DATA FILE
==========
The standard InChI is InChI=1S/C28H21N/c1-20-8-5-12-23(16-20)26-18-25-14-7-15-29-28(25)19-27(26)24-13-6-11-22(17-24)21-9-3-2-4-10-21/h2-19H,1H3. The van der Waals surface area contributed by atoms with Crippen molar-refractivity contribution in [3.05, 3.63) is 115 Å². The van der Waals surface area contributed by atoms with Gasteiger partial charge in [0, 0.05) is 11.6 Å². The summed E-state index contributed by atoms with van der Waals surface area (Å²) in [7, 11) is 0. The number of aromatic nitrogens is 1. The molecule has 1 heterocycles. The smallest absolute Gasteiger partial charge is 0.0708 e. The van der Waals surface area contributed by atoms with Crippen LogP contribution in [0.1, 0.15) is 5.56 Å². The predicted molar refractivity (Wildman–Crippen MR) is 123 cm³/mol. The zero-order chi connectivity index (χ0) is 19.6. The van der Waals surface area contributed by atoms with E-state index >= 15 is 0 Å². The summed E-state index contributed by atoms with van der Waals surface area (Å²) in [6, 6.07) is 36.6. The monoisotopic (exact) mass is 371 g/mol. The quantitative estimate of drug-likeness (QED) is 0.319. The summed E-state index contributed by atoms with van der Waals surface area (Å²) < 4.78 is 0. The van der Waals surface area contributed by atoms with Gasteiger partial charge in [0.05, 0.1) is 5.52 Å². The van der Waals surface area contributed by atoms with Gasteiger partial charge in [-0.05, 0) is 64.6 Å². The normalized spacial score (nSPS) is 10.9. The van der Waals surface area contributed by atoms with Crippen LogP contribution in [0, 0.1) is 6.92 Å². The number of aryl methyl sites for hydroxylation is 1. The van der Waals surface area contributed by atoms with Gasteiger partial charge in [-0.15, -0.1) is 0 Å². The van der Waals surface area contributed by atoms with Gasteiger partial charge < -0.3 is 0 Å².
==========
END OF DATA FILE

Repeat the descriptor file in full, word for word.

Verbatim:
The standard InChI is InChI=1S/C28H21N/c1-20-8-5-12-23(16-20)26-18-25-14-7-15-29-28(25)19-27(26)24-13-6-11-22(17-24)21-9-3-2-4-10-21/h2-19H,1H3. The van der Waals surface area contributed by atoms with Crippen molar-refractivity contribution in [3.05, 3.63) is 115 Å². The van der Waals surface area contributed by atoms with Gasteiger partial charge in [0, 0.05) is 11.6 Å². The summed E-state index contributed by atoms with van der Waals surface area (Å²) in [7, 11) is 0. The number of aromatic nitrogens is 1. The molecule has 1 heterocycles. The smallest absolute Gasteiger partial charge is 0.0708 e. The van der Waals surface area contributed by atoms with Crippen LogP contribution in [0.1, 0.15) is 5.56 Å². The predicted molar refractivity (Wildman–Crippen MR) is 123 cm³/mol. The zero-order chi connectivity index (χ0) is 19.6. The van der Waals surface area contributed by atoms with E-state index >= 15 is 0 Å². The summed E-state index contributed by atoms with van der Waals surface area (Å²) in [6, 6.07) is 36.6. The monoisotopic (exact) mass is 371 g/mol. The quantitative estimate of drug-likeness (QED) is 0.319. The summed E-state index contributed by atoms with van der Waals surface area (Å²) < 4.78 is 0. The van der Waals surface area contributed by atoms with Gasteiger partial charge in [0.05, 0.1) is 5.52 Å². The van der Waals surface area contributed by atoms with Gasteiger partial charge in [-0.05, 0) is 64.6 Å². The normalized spacial score (nSPS) is 10.9. The van der Waals surface area contributed by atoms with Crippen LogP contribution in [0, 0.1) is 6.92 Å². The number of aryl methyl sites for hydroxylation is 1. The van der Waals surface area contributed by atoms with Gasteiger partial charge in [-0.15, -0.1) is 0 Å². The van der Waals surface area contributed by atoms with Gasteiger partial charge < -0.3 is 0 Å².